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Prevalence and molecular characteristics of feline coronavirus in southwest China from 2017 to 2020
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  • Qun Zhou,
  • Yan Li,
  • Jian Huang,
  • Nengsheng Fu,
  • Xin Song,
  • Xue Sha,
  • Bin Zhang
Jian Huang
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Nengsheng Fu
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Bin Zhang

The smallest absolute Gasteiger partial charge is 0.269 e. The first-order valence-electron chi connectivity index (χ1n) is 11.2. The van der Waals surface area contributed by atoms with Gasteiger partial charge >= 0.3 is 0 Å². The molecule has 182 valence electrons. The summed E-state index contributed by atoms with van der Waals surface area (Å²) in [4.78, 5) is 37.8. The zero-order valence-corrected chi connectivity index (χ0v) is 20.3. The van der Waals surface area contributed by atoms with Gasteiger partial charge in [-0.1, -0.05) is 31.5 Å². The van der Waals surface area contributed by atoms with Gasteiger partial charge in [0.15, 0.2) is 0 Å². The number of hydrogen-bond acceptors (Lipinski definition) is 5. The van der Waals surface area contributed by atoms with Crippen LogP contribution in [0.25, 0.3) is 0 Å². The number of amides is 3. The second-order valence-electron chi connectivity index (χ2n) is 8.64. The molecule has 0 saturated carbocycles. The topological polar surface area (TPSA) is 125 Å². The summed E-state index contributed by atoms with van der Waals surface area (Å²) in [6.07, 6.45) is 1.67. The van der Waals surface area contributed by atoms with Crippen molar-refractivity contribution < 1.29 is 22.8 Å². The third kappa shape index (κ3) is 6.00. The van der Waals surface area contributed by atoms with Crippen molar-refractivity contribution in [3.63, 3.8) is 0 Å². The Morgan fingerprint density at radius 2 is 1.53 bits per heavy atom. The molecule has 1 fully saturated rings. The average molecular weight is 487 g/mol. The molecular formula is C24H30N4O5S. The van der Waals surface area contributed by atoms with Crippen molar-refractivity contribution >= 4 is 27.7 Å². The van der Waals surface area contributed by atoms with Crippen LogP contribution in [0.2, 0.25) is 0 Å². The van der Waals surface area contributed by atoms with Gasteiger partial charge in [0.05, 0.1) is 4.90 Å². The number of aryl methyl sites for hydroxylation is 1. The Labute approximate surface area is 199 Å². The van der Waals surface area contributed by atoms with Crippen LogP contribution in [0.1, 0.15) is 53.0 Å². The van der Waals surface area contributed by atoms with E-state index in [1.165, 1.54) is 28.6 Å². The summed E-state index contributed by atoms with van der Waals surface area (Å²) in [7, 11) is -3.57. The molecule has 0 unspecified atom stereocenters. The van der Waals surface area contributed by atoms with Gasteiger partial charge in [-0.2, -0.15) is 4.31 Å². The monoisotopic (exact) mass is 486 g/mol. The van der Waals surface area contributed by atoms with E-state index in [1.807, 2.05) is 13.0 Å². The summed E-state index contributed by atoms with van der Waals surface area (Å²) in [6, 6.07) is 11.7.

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Feline coronavirus (FCoV) is the causative agent of feline infectious peritonitis and diarrhea in kittens worldwide. In this study, a total of 173 feline diarrheal fecal and ascetic fluid samples were collected from 15 catteries and six veterinary hospitals in southwest China from 2017 to 2020. FCoV was detected in 80.35% (139/173) of the samples using the RT-nPCR method; these included infections with 122 type I FCoV (87.8%) and 57 type II FCoV (41%). Interestingly, 51 cases (36.7%, 51/139) had co-infection with types I and II, the first such report in mainland China. To further analyze the genetic diversity of FCoV in southwest China, we amplified 23 full-length spike genes, including 18 type I and five type II FCoV. The 18 type I FCoV strains shared 85.9%–100% nucleotide sequence identities between one another and the five type II FCoV strains shared 97.4%–98.9% nucleotide sequence identities between one another. This result suggests that the N-terminal domain (NTD) of 23 FCoV strains showed a high degree of variation (73.6%–80.3%). There was five type I FCoV strains with two aa insertions (159HL160) in the NTD region. In addition, 18 strains of type I FCoV belonged to the Ie cluster, and five strains of type II FCoV were in the IIb cluster based on phylogenetic analysis. It is worth noting that five type I FCoV strains also had recombination in the NTD, and the recombination region was 135–625 nucleotides of the S gene. This study constitutes a systematic investigation of the current infection status and molecular characteristics of FCoV in southwest China.